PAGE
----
Brady Solicitors’ Matthew Wayman looks at some of the key changes you need to be aware of when dealing with the First-tier Tribunal (FTT).

Since July 2013 we have been busy at Brady Solicitors trying to remember that we need to refer to the LVT as the First-tier Tribunal (Property Chamber). Whilst it doesn’t exactly trip off the tongue, the new name is just one of a number of changes arising from the government’s shake-up and unification of the tribunal system. Matthew summarises some of the most relevant aspects in the latest Brady Solicitors briefing note.

The power to strike out a party’s case – Rules 8 and 9

One new power that should encourage attention to detail and good behaviour is the FTT’s ability to strike out all or part of a case on the basis of non-compliance or if it considers it won’t succeed. If the FTT feels that this non-compliance is wilful then it can refer the case to the Upper Tribunal, which has the power to issue contempt proceedings and sanction fines or even imprisonment.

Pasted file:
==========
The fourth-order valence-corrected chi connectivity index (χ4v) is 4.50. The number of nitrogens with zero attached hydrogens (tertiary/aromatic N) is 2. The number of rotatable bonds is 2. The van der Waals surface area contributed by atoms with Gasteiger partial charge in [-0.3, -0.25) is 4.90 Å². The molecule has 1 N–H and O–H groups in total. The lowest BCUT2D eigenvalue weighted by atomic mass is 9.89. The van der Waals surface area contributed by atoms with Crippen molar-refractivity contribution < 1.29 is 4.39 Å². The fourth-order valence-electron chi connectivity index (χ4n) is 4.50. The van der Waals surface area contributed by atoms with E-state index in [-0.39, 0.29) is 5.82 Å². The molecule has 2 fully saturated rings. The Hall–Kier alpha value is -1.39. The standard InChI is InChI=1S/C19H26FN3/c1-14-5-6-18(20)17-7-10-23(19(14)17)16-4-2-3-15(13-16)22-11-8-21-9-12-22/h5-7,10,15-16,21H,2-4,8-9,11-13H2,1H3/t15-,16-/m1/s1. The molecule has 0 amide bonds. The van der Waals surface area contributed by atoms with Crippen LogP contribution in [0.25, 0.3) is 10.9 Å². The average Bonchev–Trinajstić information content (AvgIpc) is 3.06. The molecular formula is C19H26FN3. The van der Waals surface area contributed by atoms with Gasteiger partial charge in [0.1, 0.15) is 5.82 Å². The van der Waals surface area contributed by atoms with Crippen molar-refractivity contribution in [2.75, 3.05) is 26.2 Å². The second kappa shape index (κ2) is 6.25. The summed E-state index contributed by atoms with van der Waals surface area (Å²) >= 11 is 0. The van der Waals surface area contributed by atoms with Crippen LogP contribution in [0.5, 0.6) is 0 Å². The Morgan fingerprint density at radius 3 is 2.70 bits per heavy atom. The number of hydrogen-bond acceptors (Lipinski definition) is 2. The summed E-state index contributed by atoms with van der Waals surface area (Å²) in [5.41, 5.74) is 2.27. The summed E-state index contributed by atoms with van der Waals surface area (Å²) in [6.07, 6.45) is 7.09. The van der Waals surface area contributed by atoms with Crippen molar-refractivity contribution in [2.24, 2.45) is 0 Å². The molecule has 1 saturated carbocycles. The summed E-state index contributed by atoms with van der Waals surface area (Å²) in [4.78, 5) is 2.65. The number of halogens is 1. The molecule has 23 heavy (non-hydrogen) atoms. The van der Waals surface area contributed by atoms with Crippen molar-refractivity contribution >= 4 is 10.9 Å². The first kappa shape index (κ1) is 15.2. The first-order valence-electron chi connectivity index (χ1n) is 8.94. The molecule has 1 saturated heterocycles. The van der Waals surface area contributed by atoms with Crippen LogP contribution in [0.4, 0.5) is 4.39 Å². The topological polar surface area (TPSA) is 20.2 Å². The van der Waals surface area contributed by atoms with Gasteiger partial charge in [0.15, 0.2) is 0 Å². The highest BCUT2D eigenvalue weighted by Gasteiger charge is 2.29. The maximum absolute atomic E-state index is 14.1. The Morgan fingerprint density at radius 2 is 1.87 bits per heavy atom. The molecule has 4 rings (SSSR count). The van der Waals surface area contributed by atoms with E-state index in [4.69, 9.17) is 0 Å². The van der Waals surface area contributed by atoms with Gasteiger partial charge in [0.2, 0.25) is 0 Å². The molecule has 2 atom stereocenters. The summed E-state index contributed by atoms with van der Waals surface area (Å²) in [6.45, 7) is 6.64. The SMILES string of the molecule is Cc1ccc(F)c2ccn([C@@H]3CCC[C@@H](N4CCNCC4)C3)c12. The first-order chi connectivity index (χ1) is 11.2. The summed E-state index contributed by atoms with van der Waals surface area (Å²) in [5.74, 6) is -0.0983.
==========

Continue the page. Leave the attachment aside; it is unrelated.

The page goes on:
Our view? These enhanced powers should help to ensure that weak cases and cases which have, in effect, been heard before are struck out at an early stage and costs kept to a minimum. The powers also create a greater emphasis on complying with the practice directions as serious failings may prove fatal. Time will tell how readily judges use these strong powers.

No cap on recoverable costs – Rule 13

As highlighted in our earlier blog, the FTT has lifted the £500 cap on costs and introduced the power to make unlimited wasted costs orders against representatives. Also, under the LVT rules, a cost order could be made against a party if they were found to be acting frivolously, dishonestly or unreasonably. This has now been simplified to those who have acted ‘unreasonably in bringing, defending or conducting proceedings…’.

Our view? This has the potential for some very large costs orders and should – we hope – deter the vexatious litigant from pursuing a pointless path.

We will be keeping a close eye on how acting “unreasonably